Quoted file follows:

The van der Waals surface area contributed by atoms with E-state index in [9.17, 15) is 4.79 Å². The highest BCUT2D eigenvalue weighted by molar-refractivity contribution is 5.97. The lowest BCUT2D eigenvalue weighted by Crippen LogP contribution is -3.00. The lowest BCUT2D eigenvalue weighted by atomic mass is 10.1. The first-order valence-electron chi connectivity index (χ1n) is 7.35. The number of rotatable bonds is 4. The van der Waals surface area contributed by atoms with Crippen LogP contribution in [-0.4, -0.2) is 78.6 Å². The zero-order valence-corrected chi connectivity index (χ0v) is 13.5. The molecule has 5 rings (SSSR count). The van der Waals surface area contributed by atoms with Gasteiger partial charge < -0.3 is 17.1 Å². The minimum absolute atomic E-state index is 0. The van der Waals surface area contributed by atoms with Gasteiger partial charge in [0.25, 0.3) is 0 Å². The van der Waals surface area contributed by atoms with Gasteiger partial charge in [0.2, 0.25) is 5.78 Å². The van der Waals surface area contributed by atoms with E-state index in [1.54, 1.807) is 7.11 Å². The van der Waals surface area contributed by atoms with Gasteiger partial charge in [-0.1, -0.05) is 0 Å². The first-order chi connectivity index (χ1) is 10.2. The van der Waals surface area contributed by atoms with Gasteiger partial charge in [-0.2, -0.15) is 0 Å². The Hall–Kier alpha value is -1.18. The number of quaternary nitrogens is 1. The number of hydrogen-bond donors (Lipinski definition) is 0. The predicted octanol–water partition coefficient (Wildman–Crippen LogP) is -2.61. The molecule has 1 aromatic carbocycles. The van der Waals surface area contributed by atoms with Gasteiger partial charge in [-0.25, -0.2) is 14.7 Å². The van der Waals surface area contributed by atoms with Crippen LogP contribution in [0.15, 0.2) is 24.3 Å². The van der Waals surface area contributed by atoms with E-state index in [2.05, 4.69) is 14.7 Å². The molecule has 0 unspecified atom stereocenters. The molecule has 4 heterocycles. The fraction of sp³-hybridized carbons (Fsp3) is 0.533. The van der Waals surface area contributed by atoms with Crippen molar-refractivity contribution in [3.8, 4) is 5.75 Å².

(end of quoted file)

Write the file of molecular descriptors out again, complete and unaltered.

The van der Waals surface area contributed by atoms with E-state index in [9.17, 15) is 4.79 Å². The highest BCUT2D eigenvalue weighted by molar-refractivity contribution is 5.97. The lowest BCUT2D eigenvalue weighted by Crippen LogP contribution is -3.00. The lowest BCUT2D eigenvalue weighted by atomic mass is 10.1. The first-order valence-electron chi connectivity index (χ1n) is 7.35. The number of rotatable bonds is 4. The van der Waals surface area contributed by atoms with Crippen LogP contribution in [-0.4, -0.2) is 78.6 Å². The zero-order valence-corrected chi connectivity index (χ0v) is 13.5. The molecule has 5 rings (SSSR count). The van der Waals surface area contributed by atoms with Gasteiger partial charge < -0.3 is 17.1 Å². The minimum absolute atomic E-state index is 0. The van der Waals surface area contributed by atoms with Gasteiger partial charge in [0.25, 0.3) is 0 Å². The van der Waals surface area contributed by atoms with Gasteiger partial charge in [0.2, 0.25) is 5.78 Å². The van der Waals surface area contributed by atoms with E-state index in [1.54, 1.807) is 7.11 Å². The van der Waals surface area contributed by atoms with Gasteiger partial charge in [-0.1, -0.05) is 0 Å². The first-order chi connectivity index (χ1) is 10.2. The van der Waals surface area contributed by atoms with Gasteiger partial charge in [-0.2, -0.15) is 0 Å². The Hall–Kier alpha value is -1.18. The number of quaternary nitrogens is 1. The number of hydrogen-bond donors (Lipinski definition) is 0. The predicted octanol–water partition coefficient (Wildman–Crippen LogP) is -2.61. The molecule has 1 aromatic carbocycles. The van der Waals surface area contributed by atoms with Gasteiger partial charge in [-0.25, -0.2) is 14.7 Å². The van der Waals surface area contributed by atoms with Crippen LogP contribution in [0.15, 0.2) is 24.3 Å². The van der Waals surface area contributed by atoms with E-state index in [2.05, 4.69) is 14.7 Å². The molecule has 0 unspecified atom stereocenters. The molecule has 4 heterocycles. The fraction of sp³-hybridized carbons (Fsp3) is 0.533. The van der Waals surface area contributed by atoms with Crippen molar-refractivity contribution in [3.8, 4) is 5.75 Å².